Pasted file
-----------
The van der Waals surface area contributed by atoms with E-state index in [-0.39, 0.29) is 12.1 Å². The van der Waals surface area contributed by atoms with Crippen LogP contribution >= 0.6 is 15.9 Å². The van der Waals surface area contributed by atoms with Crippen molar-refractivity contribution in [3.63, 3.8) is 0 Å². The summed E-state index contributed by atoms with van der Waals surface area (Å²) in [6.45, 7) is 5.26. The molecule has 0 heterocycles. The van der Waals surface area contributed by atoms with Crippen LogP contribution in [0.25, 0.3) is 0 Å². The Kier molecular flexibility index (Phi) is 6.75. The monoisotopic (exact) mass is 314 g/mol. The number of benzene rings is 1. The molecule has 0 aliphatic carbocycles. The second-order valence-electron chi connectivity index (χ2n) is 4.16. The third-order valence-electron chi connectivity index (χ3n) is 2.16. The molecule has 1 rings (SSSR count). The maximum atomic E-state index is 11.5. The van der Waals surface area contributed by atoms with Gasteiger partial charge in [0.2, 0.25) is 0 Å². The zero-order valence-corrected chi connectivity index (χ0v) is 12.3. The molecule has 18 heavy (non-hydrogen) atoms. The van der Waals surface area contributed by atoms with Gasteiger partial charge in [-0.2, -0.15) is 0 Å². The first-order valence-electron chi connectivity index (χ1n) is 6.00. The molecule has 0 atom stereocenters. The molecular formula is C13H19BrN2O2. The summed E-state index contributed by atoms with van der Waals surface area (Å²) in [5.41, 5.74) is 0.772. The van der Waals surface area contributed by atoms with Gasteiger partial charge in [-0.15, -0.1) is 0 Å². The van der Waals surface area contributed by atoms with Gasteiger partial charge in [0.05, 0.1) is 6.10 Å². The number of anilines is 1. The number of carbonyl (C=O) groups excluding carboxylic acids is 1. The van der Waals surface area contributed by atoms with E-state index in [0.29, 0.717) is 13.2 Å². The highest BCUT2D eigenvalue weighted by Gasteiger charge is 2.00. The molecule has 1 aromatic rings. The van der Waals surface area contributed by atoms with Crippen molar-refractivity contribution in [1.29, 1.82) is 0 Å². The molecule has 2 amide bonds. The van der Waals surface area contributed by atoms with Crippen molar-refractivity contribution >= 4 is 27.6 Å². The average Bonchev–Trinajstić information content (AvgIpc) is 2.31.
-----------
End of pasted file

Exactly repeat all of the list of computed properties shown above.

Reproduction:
The van der Waals surface area contributed by atoms with E-state index in [-0.39, 0.29) is 12.1 Å². The van der Waals surface area contributed by atoms with Crippen LogP contribution >= 0.6 is 15.9 Å². The van der Waals surface area contributed by atoms with Crippen molar-refractivity contribution in [3.63, 3.8) is 0 Å². The summed E-state index contributed by atoms with van der Waals surface area (Å²) in [6.45, 7) is 5.26. The molecule has 0 heterocycles. The van der Waals surface area contributed by atoms with Crippen LogP contribution in [0.25, 0.3) is 0 Å². The Kier molecular flexibility index (Phi) is 6.75. The monoisotopic (exact) mass is 314 g/mol. The number of benzene rings is 1. The molecule has 0 aliphatic carbocycles. The second-order valence-electron chi connectivity index (χ2n) is 4.16. The third-order valence-electron chi connectivity index (χ3n) is 2.16. The molecule has 1 rings (SSSR count). The maximum atomic E-state index is 11.5. The van der Waals surface area contributed by atoms with Gasteiger partial charge in [0.2, 0.25) is 0 Å². The zero-order valence-corrected chi connectivity index (χ0v) is 12.3. The molecule has 18 heavy (non-hydrogen) atoms. The van der Waals surface area contributed by atoms with Gasteiger partial charge in [-0.2, -0.15) is 0 Å². The first-order valence-electron chi connectivity index (χ1n) is 6.00. The molecule has 0 atom stereocenters. The molecular formula is C13H19BrN2O2. The summed E-state index contributed by atoms with van der Waals surface area (Å²) in [5.41, 5.74) is 0.772. The van der Waals surface area contributed by atoms with Gasteiger partial charge in [-0.15, -0.1) is 0 Å². The van der Waals surface area contributed by atoms with Gasteiger partial charge in [0.05, 0.1) is 6.10 Å². The number of anilines is 1. The number of carbonyl (C=O) groups excluding carboxylic acids is 1. The van der Waals surface area contributed by atoms with E-state index in [0.29, 0.717) is 13.2 Å². The highest BCUT2D eigenvalue weighted by Gasteiger charge is 2.00. The molecule has 1 aromatic rings. The van der Waals surface area contributed by atoms with Crippen molar-refractivity contribution in [1.29, 1.82) is 0 Å². The molecule has 2 amide bonds. The van der Waals surface area contributed by atoms with Crippen molar-refractivity contribution >= 4 is 27.6 Å². The average Bonchev–Trinajstić information content (AvgIpc) is 2.31.